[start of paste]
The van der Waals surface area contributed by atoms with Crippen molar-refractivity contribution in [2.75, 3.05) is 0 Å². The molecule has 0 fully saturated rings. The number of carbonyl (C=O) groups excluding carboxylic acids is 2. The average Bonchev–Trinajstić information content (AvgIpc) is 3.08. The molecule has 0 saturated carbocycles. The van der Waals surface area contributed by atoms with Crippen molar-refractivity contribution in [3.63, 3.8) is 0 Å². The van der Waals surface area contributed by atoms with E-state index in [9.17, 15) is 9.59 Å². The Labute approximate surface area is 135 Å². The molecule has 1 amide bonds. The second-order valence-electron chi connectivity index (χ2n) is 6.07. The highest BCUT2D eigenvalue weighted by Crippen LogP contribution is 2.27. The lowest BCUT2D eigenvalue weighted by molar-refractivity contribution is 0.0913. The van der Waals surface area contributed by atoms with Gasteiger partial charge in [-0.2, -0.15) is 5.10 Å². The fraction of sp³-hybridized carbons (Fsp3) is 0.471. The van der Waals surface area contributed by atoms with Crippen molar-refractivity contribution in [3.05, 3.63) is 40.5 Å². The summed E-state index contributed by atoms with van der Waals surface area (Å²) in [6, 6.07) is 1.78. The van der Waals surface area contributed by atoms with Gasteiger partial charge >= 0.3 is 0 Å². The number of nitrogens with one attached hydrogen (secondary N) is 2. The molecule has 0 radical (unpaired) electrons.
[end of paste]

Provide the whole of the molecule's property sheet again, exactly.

The van der Waals surface area contributed by atoms with Crippen molar-refractivity contribution in [2.75, 3.05) is 0 Å². The molecule has 0 fully saturated rings. The number of carbonyl (C=O) groups excluding carboxylic acids is 2. The average Bonchev–Trinajstić information content (AvgIpc) is 3.08. The molecule has 0 saturated carbocycles. The van der Waals surface area contributed by atoms with Crippen molar-refractivity contribution in [3.63, 3.8) is 0 Å². The van der Waals surface area contributed by atoms with E-state index in [9.17, 15) is 9.59 Å². The Labute approximate surface area is 135 Å². The molecule has 1 amide bonds. The second-order valence-electron chi connectivity index (χ2n) is 6.07. The highest BCUT2D eigenvalue weighted by Crippen LogP contribution is 2.27. The lowest BCUT2D eigenvalue weighted by molar-refractivity contribution is 0.0913. The van der Waals surface area contributed by atoms with Gasteiger partial charge in [-0.2, -0.15) is 5.10 Å². The fraction of sp³-hybridized carbons (Fsp3) is 0.471. The van der Waals surface area contributed by atoms with Crippen molar-refractivity contribution in [3.05, 3.63) is 40.5 Å². The summed E-state index contributed by atoms with van der Waals surface area (Å²) in [6, 6.07) is 1.78. The van der Waals surface area contributed by atoms with Gasteiger partial charge >= 0.3 is 0 Å². The number of nitrogens with one attached hydrogen (secondary N) is 2. The molecule has 0 radical (unpaired) electrons.